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and generous, were at the same time rash, headstrong, and impetuous; too apt to be elated with prosperity, and to despond in adversity
I could easily perceive, that all the company began to regard me with a jealous eye before I had finished my answer, which I had no sooner done, than the patriotic gentleman observed, with a contemptuous sneer, that he was greatly surprised how some people could have the conscience to live in a country which they did not love, and to enjoy the protection of a government, to which in their hearts they were inveterate enemies. Finding that by this modest declaration of my sentiments I had forfeited the good opinion of my companions, and given them occasion to call my political principles in question, and well knowing that it was in vain to argue with men who were so very full of themselves, I threw down my reckoning, and retired to my own lodgings, reflecting on the absurd and ridiculous nature of national prejudice and prepossession.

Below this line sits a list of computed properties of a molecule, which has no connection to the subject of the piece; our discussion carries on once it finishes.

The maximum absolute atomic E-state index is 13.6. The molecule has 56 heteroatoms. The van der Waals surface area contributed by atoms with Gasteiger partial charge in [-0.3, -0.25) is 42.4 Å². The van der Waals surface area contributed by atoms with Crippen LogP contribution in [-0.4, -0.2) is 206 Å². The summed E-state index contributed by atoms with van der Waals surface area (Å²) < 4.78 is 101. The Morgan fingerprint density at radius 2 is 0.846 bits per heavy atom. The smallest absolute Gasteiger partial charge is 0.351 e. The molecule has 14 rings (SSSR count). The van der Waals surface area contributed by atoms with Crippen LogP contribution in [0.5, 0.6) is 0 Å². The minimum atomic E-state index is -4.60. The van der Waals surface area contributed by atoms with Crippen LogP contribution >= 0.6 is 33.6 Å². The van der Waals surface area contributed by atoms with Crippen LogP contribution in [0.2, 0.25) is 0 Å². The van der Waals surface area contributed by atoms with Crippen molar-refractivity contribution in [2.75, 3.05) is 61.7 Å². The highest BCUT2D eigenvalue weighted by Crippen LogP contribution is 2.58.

Among all the famous sayings of antiquity, there is none that does greater honour to the author, or affords greater pleasure to the reader (at least if he be a person of a generous and benevolent heart), than that of the philosopher, who, being asked what « countryman he was,» replied, that he was « a citizen of the world.»
How few are there to be found in modern times who can say the same, or whose conduct is consistent with such a profession! We are now become so much Englishmen, Frenchmen, Dutchmen, Spaniards, or Germans, that we are no longer citizens of the world; so much the natives of one particular spot, or members of one petty society, that we no longer consider ourselves as the general inhabitants of the globe,
or members of that grand society which comprehends the whole human kind.